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Third of World Population Viable Because of Costly Nitrogen

29 June 2015

GLOBAL - Nitrogen use in agriculture keeps two billion people alive and costs the US economy over two hundred billion dollars a year, according to a growing body of research.

Studies have tried to monetise the benefits and costs of Nitrogen, with a recent paper arriving at an average per hectare per year figure of $252 for the cost of Nitrogen leakages into US fresh water.

However, figures on Nitrogen’s detrimental side vary hugely, depending on costs to human health, ecosystems, climate and farming.

A paper in Environmental Research Letters in February stressed the challenges in accurately gauging the cost of leached Nitrogen, particularly from algal blooms and consumption of contaminated water.

As a result of this, the cost for Nitrogen in the US ranges from $1.94 to $2255 per hectare per year.

The role Nitrogen plays in crop performance and food security was illustrated in a 1997 study which claimed one third of the world’s population would not be alive without synthetic Nitrogen fertilisers.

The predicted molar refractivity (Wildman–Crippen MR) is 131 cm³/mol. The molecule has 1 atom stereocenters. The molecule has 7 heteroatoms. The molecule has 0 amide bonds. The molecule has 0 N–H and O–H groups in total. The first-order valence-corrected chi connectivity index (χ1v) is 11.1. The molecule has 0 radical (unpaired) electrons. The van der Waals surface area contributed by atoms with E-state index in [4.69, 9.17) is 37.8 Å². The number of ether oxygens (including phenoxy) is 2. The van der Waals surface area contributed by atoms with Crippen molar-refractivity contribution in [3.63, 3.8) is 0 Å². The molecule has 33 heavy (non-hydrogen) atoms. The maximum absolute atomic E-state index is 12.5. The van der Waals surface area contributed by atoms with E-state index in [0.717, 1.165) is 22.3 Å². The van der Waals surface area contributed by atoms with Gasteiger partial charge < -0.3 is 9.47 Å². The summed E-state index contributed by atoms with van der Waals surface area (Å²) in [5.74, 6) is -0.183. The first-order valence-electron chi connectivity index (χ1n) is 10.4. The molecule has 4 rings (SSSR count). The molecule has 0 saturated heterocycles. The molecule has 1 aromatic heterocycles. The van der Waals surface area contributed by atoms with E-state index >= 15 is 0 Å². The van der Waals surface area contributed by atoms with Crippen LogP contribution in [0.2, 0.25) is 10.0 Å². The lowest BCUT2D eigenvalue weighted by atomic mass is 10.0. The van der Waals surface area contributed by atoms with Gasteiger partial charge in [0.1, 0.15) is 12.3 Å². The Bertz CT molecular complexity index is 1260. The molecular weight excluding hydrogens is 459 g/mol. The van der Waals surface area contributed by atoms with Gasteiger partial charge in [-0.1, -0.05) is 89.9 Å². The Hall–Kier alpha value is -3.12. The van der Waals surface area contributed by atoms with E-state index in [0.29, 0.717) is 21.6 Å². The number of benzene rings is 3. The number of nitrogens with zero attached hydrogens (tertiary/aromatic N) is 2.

While higher productivity from the land is a key benefit of applications, Nitrogen costs the EU an estimated €35-230 billion/year and benefits farming to the tune of €20-€80 billion per year.

For farmers, there is pressure on both synthetic nitrogen fertilisers as well as a host of regulations on the spreading and handling of animal slurry.

Heavy fines are levied by US governments to dairy farms every year. An Environmental Protection Agency calculation from 1998 calculated the extent of river impairment at over 170,000 miles – 70 times that of the Mississippi river.

In terms of dairy cow manure, a 200 cow US dairy farm is equal to that of a settlement of 5,000 to 10,000 people.

This figure was delivered by the US Department of Agriculture Natural Resources Conservation Service, which, in 1995, followed up the above fact with the statement that “any increase in animal numbers results in an equal increase in the problems arising from manure collection, storage, treatment and utilisation.”

Michael Priestley

Michael Priestley
News Team - Editor

Mainly production and market stories on ruminants sector. Works closely with sustainability consultants at FAI Farms

 

Top image via Shutterstock



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